Unity in the church is important. But so is not compromising the truth. Francis Chan wants to know: How do Christians pursue unity without compromising the essential doctrines of Christianity? And how do we determine exactly what those are? When he posed these questions to Bible Answer Man Hank Hanegraaff and Gospel for Asia Founder K.P. Yohannan, the two men gave Chan an answer he did not expect: Humility is key.
“One day,” said Yohannan, “I said, ‘God, please help me to understand, is there a key to this whole Bible?’ And all I could hear, like the bell going off, was one word: humility, humility, humility. And I’m not a Charismatic.” It was partly through this experience that Yohannan learned that humility is essential to understanding the truths presented in Scripture. He said, “The real place of learning the mysteries of God is becoming nothing.”
“In the U.S. right now,” said Francis Chan, “everyone creates their own parameters [for defining biblical truth]. And it’s splintering the church more and more and more.” People follow different leaders because the leaders are gifted or have charismatic personalities. “It’s almost a popularity contest,” he said.
Because influential people can gain followers while saying whatever they want, there is a variety of “theologies” thwarting unity in the church by presenting different views on any number of topics, such as sexuality, divorce and remarriage, and the Eucharist. This seems strange to Chan given that for 1,500 years the church was unified in its position on these issues. “This is ridiculous,” he said, “this can’t be the way.”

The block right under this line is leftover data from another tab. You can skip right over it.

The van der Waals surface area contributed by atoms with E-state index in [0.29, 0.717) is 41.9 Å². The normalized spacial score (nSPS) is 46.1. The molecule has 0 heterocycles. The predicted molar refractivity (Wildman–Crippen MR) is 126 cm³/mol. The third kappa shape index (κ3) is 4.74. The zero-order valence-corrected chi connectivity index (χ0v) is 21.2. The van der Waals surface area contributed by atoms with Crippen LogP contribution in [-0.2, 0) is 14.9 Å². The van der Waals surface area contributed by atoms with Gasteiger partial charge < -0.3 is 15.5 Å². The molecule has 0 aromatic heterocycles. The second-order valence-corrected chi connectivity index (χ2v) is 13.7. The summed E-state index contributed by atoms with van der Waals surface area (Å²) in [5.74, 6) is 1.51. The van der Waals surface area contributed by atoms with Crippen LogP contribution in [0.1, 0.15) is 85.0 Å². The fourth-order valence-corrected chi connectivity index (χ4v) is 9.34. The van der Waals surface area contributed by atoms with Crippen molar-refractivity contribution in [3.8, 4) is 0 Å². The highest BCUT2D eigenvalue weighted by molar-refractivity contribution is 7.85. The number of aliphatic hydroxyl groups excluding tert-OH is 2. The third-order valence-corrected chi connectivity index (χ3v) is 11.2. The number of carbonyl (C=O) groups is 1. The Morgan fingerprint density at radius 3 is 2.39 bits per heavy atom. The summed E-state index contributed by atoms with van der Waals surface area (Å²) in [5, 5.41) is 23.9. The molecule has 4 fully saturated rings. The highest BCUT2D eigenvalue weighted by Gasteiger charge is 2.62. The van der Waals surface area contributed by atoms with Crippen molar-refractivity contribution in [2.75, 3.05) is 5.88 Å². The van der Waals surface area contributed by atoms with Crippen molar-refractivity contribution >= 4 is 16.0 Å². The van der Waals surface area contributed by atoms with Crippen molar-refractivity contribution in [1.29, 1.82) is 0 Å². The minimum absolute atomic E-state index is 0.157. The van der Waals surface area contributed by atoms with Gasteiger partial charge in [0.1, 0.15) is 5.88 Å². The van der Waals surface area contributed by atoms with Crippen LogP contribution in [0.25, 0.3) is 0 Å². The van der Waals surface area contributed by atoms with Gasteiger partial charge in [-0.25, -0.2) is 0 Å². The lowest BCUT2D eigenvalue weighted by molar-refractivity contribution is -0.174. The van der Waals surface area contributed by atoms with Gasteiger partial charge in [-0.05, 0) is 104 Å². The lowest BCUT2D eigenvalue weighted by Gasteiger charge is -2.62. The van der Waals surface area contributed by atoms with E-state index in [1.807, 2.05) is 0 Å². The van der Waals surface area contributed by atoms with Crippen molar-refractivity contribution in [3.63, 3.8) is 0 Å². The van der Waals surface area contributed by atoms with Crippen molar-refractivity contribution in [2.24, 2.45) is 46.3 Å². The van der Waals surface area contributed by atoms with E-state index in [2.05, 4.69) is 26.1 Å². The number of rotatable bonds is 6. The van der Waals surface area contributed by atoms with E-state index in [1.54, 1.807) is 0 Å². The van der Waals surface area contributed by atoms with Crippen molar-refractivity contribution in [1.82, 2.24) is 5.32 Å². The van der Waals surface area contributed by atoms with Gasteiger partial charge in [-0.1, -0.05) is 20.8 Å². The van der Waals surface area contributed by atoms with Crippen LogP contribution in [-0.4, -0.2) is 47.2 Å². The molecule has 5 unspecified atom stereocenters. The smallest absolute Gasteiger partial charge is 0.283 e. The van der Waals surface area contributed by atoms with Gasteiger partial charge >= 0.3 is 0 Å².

Chan is not simply pointing his finger at other leaders for creating problems with unity in the church, nor does he assume that people promoting wrong doctrines are doing so because they have bad motives. Chan said that he himself is guilty of coming to wrong conclusions about Christianity and promoting them without considering the teachings of the early church or seeking accountability from other believers.
When he looks back at his own life and sees times when he promoted wrong ideas, Chan believes that he was sincerely pursuing Jesus during those times. He had a true love for God when he trusted him in high school, and of his later time in seminary he said, “I really believed coming out of seminary that I was fighting for God.”
In seminary, Chan was taught a particular theology and that other theologies were “off.” He now realizes that he had a loyalty to a certain tradition because he came to know Jesus through that tradition. But that does not mean everything in that doctrinal system is correct.